By the UBE law, Junior Secondary Schools are to have separate physical structures, assets and management from the Senior Secondary Schools. This is because Junior Secondary Schools are part of the Universal Basic Education and their costs are covered by the federal government through the Universal Basic Education Commission (UBEC), while the Senior Secondary Schools are exclusively the responsibility of state governments.

Osun was not running the Basic Education System as required by the policy and the UBE law before the government led by Aregbesola. Osun ran the Junior Secondary Schools (JSS) and Senior Secondary Schools (SSS) under the same assets, structures and management inappropriately, because of the reluctance – or may be ignorance – to embrace change from the old order.

So why did the government led by Aregbesola not just break into 6-3-3, rather than change what was supposedly working completely?

The truth was that it was not working, but no one was measuring the output. If it was working it would not have delivered 15.68 per cent in WASSCE in year 2010 as the best result during the previous government. The Primary Schools were sending into the Secondary Schools, pupils with poor literacy and numeracy skills and poor understanding of basic scientific concepts.

In developed economies, you require very good first degree from a good university and still require to pass in the qualifying examinations before you can qualify to train as a teacher. This is to ensure that the brightest and best teach in their schools and even more particularly, in the Primary (or Elementary) Schools. Teachers working in Primary Schools are expected to teach most of the subjects to pupils in their classes and so need all round competence in various subjects.

In Nigeria, as currently structured, it is mainly the holders of National Certificate of Education NCE, that teach in our government Primary Schools. Meanwhile we all know that for several years the requirements for admission into NCE programmes is the lowest either in WASSCE or UTME when compared to admission requirements for Universities and Polytechnics.

What our pupils require to learn by the time they get to Primary five and six in Quantitative and Verbal Aptitude, Mathematics, Introductory Sciences and Technology, are generally beyond the capacity of many teachers holding NCE certificates only.

However, in Secondary Schools, minimum requirements by the National Policy on Education are University Graduate Teachers who are specialists in core subjects like English Language, Mathematics, Physics, Biology, Geography, Economics, Basic Science, Basic Technology, etc., that they are expected to teach.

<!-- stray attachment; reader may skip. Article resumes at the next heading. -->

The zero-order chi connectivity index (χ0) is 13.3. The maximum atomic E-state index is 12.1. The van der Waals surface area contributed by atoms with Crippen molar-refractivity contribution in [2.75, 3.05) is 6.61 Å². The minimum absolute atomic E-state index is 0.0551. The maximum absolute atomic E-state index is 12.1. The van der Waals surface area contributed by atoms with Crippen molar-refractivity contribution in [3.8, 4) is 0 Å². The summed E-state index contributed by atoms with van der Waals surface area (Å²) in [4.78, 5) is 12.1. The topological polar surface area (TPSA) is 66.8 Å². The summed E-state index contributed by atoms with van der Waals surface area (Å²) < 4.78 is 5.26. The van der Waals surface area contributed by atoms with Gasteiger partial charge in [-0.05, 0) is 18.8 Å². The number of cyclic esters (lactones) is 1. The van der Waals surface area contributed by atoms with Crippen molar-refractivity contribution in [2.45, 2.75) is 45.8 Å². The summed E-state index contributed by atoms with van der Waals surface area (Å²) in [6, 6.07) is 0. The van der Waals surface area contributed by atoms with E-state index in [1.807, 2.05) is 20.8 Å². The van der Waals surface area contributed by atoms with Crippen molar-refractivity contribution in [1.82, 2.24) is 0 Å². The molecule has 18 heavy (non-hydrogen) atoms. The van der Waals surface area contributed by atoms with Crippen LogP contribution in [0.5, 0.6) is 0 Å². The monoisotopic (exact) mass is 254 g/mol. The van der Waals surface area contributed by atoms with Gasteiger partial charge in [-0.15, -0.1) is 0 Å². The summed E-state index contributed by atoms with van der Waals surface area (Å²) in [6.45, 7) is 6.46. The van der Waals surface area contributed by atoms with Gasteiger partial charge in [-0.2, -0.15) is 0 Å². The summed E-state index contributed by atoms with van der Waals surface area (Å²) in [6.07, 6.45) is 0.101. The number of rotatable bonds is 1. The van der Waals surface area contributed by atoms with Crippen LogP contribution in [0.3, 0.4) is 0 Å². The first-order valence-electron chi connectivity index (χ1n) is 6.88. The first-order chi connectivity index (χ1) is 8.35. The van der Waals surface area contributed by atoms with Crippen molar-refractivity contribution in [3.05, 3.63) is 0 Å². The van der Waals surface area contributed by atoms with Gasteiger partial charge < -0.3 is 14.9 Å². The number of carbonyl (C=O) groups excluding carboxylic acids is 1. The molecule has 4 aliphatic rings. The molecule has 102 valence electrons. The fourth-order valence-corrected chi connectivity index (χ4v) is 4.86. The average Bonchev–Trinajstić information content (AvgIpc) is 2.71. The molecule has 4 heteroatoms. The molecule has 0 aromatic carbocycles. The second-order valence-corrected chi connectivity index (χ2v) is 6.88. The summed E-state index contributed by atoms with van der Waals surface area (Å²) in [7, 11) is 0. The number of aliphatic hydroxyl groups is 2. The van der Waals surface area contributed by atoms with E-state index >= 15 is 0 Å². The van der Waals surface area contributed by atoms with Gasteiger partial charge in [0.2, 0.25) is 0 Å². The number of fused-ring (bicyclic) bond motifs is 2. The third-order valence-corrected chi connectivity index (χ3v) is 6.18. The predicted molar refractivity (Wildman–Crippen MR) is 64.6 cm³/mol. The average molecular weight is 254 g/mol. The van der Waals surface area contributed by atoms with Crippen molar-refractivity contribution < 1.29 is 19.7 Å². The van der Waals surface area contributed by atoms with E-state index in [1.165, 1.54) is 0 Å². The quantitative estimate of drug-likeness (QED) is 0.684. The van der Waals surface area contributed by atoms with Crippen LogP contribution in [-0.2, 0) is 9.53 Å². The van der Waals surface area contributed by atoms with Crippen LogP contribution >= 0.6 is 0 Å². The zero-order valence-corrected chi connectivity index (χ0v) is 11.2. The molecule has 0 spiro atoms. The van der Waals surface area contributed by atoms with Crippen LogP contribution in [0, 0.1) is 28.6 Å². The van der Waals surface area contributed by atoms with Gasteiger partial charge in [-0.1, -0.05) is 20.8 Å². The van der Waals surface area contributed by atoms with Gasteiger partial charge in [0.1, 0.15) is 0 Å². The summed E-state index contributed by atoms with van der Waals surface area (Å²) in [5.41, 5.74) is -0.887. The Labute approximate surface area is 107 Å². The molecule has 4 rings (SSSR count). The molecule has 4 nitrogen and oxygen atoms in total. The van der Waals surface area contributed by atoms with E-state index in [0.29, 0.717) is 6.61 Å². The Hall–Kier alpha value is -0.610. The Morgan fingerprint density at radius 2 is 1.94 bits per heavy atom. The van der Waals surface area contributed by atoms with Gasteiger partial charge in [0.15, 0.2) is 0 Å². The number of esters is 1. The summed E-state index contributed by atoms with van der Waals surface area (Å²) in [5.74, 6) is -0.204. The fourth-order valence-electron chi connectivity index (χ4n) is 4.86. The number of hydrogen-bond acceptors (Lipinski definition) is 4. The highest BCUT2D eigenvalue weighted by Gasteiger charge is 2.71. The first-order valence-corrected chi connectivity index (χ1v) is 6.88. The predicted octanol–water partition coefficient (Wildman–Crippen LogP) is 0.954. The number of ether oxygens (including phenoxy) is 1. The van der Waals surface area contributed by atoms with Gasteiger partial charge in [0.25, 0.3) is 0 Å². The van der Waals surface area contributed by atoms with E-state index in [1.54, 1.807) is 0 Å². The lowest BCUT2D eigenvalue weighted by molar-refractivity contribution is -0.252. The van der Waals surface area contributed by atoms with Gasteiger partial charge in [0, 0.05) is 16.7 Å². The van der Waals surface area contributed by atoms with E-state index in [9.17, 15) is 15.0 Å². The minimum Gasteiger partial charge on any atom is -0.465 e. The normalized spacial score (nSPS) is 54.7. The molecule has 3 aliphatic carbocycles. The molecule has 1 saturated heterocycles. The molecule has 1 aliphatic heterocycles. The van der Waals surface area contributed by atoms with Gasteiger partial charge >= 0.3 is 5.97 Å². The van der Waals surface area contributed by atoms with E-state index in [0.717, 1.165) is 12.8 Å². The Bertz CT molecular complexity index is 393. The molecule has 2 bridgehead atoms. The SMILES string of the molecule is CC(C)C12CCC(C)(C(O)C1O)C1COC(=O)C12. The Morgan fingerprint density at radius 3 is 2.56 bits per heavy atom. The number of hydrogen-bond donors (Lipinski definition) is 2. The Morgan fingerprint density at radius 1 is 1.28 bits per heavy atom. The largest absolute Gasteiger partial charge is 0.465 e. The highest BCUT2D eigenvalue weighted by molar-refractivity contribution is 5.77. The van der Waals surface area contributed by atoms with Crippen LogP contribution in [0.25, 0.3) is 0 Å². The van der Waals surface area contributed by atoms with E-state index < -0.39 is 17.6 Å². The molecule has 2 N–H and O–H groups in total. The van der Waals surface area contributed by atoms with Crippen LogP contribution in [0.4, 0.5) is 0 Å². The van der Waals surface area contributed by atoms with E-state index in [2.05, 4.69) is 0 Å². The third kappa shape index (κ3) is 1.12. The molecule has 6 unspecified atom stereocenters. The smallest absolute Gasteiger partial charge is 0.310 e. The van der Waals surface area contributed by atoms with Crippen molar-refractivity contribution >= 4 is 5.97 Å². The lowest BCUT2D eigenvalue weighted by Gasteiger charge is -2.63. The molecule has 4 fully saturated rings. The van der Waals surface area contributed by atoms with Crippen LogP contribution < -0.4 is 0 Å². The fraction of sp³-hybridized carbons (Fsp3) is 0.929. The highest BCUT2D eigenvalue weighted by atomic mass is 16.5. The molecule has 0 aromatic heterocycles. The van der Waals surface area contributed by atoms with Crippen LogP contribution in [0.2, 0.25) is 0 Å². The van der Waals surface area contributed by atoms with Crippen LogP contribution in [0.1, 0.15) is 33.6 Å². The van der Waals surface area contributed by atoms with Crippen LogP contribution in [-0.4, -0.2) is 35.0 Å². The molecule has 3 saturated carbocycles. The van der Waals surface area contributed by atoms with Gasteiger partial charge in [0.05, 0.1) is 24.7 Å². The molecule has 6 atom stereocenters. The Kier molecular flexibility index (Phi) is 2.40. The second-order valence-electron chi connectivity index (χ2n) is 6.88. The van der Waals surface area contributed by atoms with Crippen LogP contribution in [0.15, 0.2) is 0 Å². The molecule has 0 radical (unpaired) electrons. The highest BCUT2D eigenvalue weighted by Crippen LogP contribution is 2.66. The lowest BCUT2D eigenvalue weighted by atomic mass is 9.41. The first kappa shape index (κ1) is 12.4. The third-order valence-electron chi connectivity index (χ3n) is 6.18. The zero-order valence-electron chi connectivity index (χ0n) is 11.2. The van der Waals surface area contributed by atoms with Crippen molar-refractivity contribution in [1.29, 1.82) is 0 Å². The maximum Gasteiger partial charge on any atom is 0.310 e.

The immediately effective solution to provide quality education at Primaries five and six, for the government led by Aregbesola, was to move the pupils at those levels to the Middle (JSS) Schools where the teachers are specialised in the subjects they teach.

Another important consideration that supported moving the pupils in years five and six to the Middle School was that the school feeding programme which was initially designed for years one-three pupils could have a backlash – which many others have not considered.

How will pupils in grades four, five and six react psychologically and in the long term, to the situation where every day, their younger colleagues in years one, two and three are fed nutritious meals within the same premises by the state, while they may be hungry?

The response of the government led by Aregbesola to this was to extend the school feeding programme to year four – and Osun was the only state and may still be the only one, feeding pupils in year four – and move the year five and six to Middle schools, such that there would not be pupils in same school hungrily watching their younger colleagues being fed, or pupils refusing to be promoted from one class to the higher class because of school meals.

I have not read how to resolve any of these two issues in all the commentaries on reclassification. I have read discussions about school reports to track school performance but once every child is captured biometrically with unique identity as discussed earlier, all it required to track the progress of the child, whether in an Elementary (Primary) or Junior Secondary (Middle School), or the parents change location and town, is robust Educational Management Information System (EMIS) which was provided.

To deepen and document its programmes for continuity in government policies, the government led by Aregbesola, with the support of International Development Agencies, developed the State Development Plan which included its Education Development Plan. It also concluded and adopted the Omoluabi Policy on Education. All these were done as part of its contribution to delivering education that guarantees sustainable prosperity in individual life and society.

The Aregbesola-led government was focused on the quality of education given to the child of the ordinary citizen and his/her learning outcomes while many of his critics – and they can be quite loud – have been focused on uniforms, restructuring and names.

Omotunde-Young is the immediate past commissioner for education, State of Osun